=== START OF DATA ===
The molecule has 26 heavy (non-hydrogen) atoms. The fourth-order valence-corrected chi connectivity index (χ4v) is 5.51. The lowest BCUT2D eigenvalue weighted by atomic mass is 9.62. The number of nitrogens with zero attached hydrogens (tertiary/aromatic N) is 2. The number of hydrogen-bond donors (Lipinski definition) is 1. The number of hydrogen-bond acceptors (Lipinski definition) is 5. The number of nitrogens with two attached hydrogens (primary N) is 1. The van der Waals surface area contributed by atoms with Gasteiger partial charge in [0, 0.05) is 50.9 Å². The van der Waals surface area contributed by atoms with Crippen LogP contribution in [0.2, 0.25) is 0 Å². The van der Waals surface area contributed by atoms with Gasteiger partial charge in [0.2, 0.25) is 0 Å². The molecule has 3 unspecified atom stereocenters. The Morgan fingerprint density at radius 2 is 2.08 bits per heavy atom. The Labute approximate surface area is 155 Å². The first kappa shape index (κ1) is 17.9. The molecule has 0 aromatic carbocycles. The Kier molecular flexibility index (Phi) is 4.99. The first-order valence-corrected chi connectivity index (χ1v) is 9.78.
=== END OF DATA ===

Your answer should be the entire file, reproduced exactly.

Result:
The molecule has 26 heavy (non-hydrogen) atoms. The fourth-order valence-corrected chi connectivity index (χ4v) is 5.51. The lowest BCUT2D eigenvalue weighted by atomic mass is 9.62. The number of nitrogens with zero attached hydrogens (tertiary/aromatic N) is 2. The number of hydrogen-bond donors (Lipinski definition) is 1. The number of hydrogen-bond acceptors (Lipinski definition) is 5. The number of nitrogens with two attached hydrogens (primary N) is 1. The van der Waals surface area contributed by atoms with Gasteiger partial charge in [0, 0.05) is 50.9 Å². The van der Waals surface area contributed by atoms with Crippen LogP contribution in [0.2, 0.25) is 0 Å². The van der Waals surface area contributed by atoms with Gasteiger partial charge in [0.2, 0.25) is 0 Å². The molecule has 3 unspecified atom stereocenters. The Morgan fingerprint density at radius 2 is 2.08 bits per heavy atom. The Labute approximate surface area is 155 Å². The first kappa shape index (κ1) is 17.9. The molecule has 0 aromatic carbocycles. The Kier molecular flexibility index (Phi) is 4.99. The first-order valence-corrected chi connectivity index (χ1v) is 9.78.